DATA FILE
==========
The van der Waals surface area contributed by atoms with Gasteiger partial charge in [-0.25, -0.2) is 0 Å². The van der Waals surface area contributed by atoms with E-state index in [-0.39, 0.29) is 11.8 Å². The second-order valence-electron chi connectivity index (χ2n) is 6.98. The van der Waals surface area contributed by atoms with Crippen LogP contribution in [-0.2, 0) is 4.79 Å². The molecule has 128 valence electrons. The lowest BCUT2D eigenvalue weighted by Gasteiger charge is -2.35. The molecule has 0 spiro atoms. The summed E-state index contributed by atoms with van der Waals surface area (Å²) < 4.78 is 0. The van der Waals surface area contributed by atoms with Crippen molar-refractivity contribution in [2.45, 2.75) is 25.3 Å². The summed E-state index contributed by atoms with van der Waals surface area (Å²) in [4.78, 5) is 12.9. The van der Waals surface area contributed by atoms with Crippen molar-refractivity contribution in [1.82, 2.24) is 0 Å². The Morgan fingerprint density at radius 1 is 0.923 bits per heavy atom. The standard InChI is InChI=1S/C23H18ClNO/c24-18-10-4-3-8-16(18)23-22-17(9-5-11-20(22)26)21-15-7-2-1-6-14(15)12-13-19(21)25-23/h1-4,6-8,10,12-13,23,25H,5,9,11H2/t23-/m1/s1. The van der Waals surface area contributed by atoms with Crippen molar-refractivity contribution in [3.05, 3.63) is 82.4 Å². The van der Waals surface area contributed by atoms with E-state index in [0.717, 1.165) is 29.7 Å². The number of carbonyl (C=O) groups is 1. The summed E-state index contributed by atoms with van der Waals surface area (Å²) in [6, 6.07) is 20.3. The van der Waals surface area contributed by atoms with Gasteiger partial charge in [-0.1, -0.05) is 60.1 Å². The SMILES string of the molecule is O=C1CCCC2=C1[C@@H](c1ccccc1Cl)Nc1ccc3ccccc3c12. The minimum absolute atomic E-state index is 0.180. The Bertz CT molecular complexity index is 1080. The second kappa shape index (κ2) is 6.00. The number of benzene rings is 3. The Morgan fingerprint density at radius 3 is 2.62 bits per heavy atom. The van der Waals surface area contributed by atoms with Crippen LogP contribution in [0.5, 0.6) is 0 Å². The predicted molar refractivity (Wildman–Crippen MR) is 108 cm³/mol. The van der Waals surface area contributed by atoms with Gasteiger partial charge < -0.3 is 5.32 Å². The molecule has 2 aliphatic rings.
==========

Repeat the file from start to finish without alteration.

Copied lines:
The van der Waals surface area contributed by atoms with Gasteiger partial charge in [-0.25, -0.2) is 0 Å². The van der Waals surface area contributed by atoms with E-state index in [-0.39, 0.29) is 11.8 Å². The second-order valence-electron chi connectivity index (χ2n) is 6.98. The van der Waals surface area contributed by atoms with Crippen LogP contribution in [-0.2, 0) is 4.79 Å². The molecule has 128 valence electrons. The lowest BCUT2D eigenvalue weighted by Gasteiger charge is -2.35. The molecule has 0 spiro atoms. The summed E-state index contributed by atoms with van der Waals surface area (Å²) < 4.78 is 0. The van der Waals surface area contributed by atoms with Crippen molar-refractivity contribution in [2.45, 2.75) is 25.3 Å². The summed E-state index contributed by atoms with van der Waals surface area (Å²) in [4.78, 5) is 12.9. The van der Waals surface area contributed by atoms with Crippen molar-refractivity contribution in [1.82, 2.24) is 0 Å². The Morgan fingerprint density at radius 1 is 0.923 bits per heavy atom. The standard InChI is InChI=1S/C23H18ClNO/c24-18-10-4-3-8-16(18)23-22-17(9-5-11-20(22)26)21-15-7-2-1-6-14(15)12-13-19(21)25-23/h1-4,6-8,10,12-13,23,25H,5,9,11H2/t23-/m1/s1. The van der Waals surface area contributed by atoms with Crippen molar-refractivity contribution in [3.05, 3.63) is 82.4 Å². The van der Waals surface area contributed by atoms with E-state index in [0.717, 1.165) is 29.7 Å². The number of carbonyl (C=O) groups is 1. The summed E-state index contributed by atoms with van der Waals surface area (Å²) in [6, 6.07) is 20.3. The van der Waals surface area contributed by atoms with Gasteiger partial charge in [-0.1, -0.05) is 60.1 Å². The SMILES string of the molecule is O=C1CCCC2=C1[C@@H](c1ccccc1Cl)Nc1ccc3ccccc3c12. The minimum absolute atomic E-state index is 0.180. The Bertz CT molecular complexity index is 1080. The second kappa shape index (κ2) is 6.00. The number of benzene rings is 3. The Morgan fingerprint density at radius 3 is 2.62 bits per heavy atom. The van der Waals surface area contributed by atoms with Crippen LogP contribution in [0.5, 0.6) is 0 Å². The predicted molar refractivity (Wildman–Crippen MR) is 108 cm³/mol. The van der Waals surface area contributed by atoms with Gasteiger partial charge < -0.3 is 5.32 Å². The molecule has 2 aliphatic rings.